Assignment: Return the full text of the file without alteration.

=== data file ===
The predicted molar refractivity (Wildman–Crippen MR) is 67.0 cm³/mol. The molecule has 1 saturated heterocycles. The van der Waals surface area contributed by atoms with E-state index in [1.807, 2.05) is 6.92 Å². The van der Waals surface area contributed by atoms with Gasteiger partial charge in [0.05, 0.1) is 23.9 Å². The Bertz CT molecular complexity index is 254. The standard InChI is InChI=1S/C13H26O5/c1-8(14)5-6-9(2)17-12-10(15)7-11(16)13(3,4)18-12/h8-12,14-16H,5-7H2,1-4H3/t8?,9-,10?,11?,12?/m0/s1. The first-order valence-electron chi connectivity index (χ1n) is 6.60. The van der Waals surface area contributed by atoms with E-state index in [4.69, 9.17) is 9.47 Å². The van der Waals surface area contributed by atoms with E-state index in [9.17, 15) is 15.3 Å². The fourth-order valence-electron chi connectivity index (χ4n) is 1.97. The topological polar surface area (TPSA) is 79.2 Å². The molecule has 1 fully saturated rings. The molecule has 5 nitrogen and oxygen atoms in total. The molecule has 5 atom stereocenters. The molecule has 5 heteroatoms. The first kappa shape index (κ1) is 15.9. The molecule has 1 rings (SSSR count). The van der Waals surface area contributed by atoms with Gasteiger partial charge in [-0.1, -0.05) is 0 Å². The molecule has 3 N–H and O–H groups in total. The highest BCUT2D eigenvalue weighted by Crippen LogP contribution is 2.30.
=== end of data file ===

The predicted molar refractivity (Wildman–Crippen MR) is 67.0 cm³/mol. The molecule has 1 saturated heterocycles. The van der Waals surface area contributed by atoms with E-state index in [1.807, 2.05) is 6.92 Å². The van der Waals surface area contributed by atoms with Gasteiger partial charge in [0.05, 0.1) is 23.9 Å². The Bertz CT molecular complexity index is 254. The standard InChI is InChI=1S/C13H26O5/c1-8(14)5-6-9(2)17-12-10(15)7-11(16)13(3,4)18-12/h8-12,14-16H,5-7H2,1-4H3/t8?,9-,10?,11?,12?/m0/s1. The first-order valence-electron chi connectivity index (χ1n) is 6.60. The van der Waals surface area contributed by atoms with E-state index in [4.69, 9.17) is 9.47 Å². The van der Waals surface area contributed by atoms with E-state index in [9.17, 15) is 15.3 Å². The fourth-order valence-electron chi connectivity index (χ4n) is 1.97. The topological polar surface area (TPSA) is 79.2 Å². The molecule has 1 fully saturated rings. The molecule has 5 nitrogen and oxygen atoms in total. The molecule has 5 atom stereocenters. The molecule has 5 heteroatoms. The first kappa shape index (κ1) is 15.9. The molecule has 1 rings (SSSR count). The van der Waals surface area contributed by atoms with Gasteiger partial charge in [-0.1, -0.05) is 0 Å². The molecule has 3 N–H and O–H groups in total. The highest BCUT2D eigenvalue weighted by Crippen LogP contribution is 2.30.